Thursday, August 4, 2011

Air Dreaming

or Looking Up

I've never actually met any asthmatic dragons.  That doesn't keep hot air balloons from making me think of them, though, with the wheezing sound they make as the propane burners light, and the hiss of hot air from nowhere, bare seconds before a glowing behemoth drifts into view across the roofline.

One of those gasping breaths sounded the other morning as I was pouring tea in the kitchen.  I ran out onto the patio to look, mug in one hand, camera in the other, to see a whole fleet of balloons (a float? a bubble? What is the collective noun for a bunch of balloons?) sailing by.  Albuquerque is a mighty fine place for hot-air ballooning, and it's not unusual to see one or two on a pleasant morning shortly after sunrise.  To have seven or eight of them gliding past en masse, though, is rare except during the International Balloon Fiesta.

These were all commercial balloons, "regulars" that I have photographed from the patio many times.  Even though I know they're only going across town and will probably land in a vacant lot somewhere, they always manage to suggest adventure to me.  As I wrote last year, seeing them in flight awakens the urge for discovery, for travel into the unknown, for going anywhere so long as it's yonder.  Some crisp autumn morning when the cottonwoods in the bosque are glowing with their own internal sunshine, I'd like to go ballooning and follow the trees down the Rio Grande like a migratory bird.  In the meantime, watching the balloons go past reminded me again of the pleasures of looking up, up, up, when often the focus in the garden is out or down.

In my last post, I embarked on a quest to evoke a greater sense of space—of airiness and light—in my garden, and Diana of Elephant's Eye asked in a comment whether I could make use of any borrowed scenery. I do have little bits of views here and there, a snippet of the Sandias, a snatch of downtown, but not much that can be seen while seated on the patio.  My garden very much needs to be a resting place; the seated views are the ones that matter most.  From the Adirondack chair I can see rooflines and satellite dishes, the very tips of young trees, and not much else—or so I thought.  Then I looked farther up.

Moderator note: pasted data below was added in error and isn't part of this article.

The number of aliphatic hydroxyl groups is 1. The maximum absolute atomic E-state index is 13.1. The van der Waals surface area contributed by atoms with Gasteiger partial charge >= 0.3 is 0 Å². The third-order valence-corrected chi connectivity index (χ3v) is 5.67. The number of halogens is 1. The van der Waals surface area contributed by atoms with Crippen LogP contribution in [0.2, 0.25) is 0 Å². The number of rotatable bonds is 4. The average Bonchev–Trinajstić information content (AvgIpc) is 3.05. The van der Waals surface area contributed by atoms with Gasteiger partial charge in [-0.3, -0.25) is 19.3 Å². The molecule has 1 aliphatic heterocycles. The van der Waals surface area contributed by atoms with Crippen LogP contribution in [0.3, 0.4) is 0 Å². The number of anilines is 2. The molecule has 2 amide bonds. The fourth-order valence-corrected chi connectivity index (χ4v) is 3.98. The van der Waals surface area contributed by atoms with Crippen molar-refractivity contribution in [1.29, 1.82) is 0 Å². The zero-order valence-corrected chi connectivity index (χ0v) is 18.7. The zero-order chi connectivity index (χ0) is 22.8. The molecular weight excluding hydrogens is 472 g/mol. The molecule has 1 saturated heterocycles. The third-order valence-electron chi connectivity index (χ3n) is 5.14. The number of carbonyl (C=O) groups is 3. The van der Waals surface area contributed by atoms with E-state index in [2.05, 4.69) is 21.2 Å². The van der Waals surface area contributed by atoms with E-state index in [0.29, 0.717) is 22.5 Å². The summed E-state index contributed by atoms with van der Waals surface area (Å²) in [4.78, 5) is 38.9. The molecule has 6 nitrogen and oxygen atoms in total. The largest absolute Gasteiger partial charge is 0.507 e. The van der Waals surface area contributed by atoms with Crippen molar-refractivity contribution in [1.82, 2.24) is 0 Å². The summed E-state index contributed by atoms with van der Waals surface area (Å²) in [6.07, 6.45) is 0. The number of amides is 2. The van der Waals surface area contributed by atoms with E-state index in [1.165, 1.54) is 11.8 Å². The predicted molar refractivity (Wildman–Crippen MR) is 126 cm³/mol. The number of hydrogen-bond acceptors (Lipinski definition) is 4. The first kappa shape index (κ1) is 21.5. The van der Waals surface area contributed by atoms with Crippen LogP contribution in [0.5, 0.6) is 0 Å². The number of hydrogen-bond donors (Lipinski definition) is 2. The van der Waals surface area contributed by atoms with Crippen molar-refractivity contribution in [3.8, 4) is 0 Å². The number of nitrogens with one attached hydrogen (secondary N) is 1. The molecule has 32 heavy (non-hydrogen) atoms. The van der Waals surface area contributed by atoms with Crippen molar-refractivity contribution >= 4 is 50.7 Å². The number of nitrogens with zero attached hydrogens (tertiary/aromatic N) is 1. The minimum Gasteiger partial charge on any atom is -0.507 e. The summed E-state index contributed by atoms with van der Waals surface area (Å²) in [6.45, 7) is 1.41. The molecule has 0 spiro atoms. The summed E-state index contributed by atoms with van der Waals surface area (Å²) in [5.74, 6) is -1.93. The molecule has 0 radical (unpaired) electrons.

Oh.  Yes, I'd say that's some scenery I could borrow.

Why didn't that occur to me before?  New Mexico and skies go together like, well, like scrambled eggs and green chile.*  Even in the mountains, sometimes the most spectacular views happen overhead.  Perhaps the best thing I could do to create a sense of open space—not as a substitute for airier planting, but as a complement to it—is to provide reasons to look up.

Oddly, as vertical as they are, trees don't seem to do that, not at short distances.  They focus attention (at least, my attention) on or under them, not at the sky.  Maybe a trumpet vine to climb the stark east face of the house?  A mirror in the shade, angled to show the sky?  (Surely it would be natural to want to trace the source of the reflection.)  An artwork?  I've long wanted a sculpture, mounted high, of a bird about to take wing, capturing the moment of that leap into the blue.  Like the balloons, just the suggestion of flight might be enough to make the heart soar skywards.

If all else fails, lying down in a reclining chair would probably do the trick just fine.

* With a little melted cheddar, all rolled up in a lightly toasted tortilla.  Yum.


  1. The trumpet vine and the mirror both sound like great ideas to me. I love mirrors in gardens.

  2. Stacy - I finally googled Adirondack chair because I didn't know what it was and you have mentioned it a few times. It didn't look as comfortable as I imagined would be required for in-depth musing.

  3. b a g - we have Adirondacks - try them - they sit blissfully ... on a sunny afternoon tired gardeners have been known to sleep ...

  4. Lie on the ground if you can ... The only problem is getting eaten by insects - but the rumor here is that there may not be mosquitoes in Albuquerque!
    I spent some good time this spring lying on the ground looking up through the branches of a hickory tree ...

  5. Thanks for the vote, Ginny--I'm a little worried about all the root sprouting trumpet vine does, but a neighbor has a vine that has reached all the way to his roof, and it looks gorgeous blooming against the stucco. I love the way mirrors show the unexpected side to things, too, and both of those would be easy fixes.

    b-a-g, what Diana said. I've tried some knockoffs that weren't comfortable, but the really wide deep ones are instant relaxation.

    Sheila, I might have seen a mosquito this morning but couldn't be sure. It would have been the first one of the summer... Looking up through hickory branches sounds like a lovely, dreamy way to spend a spring day.

  6. Ah, such wonders await! I love to watch the sky. I still "see" things there:)

    So happy to read your posts. They always brighten my day!

    Blessings to you.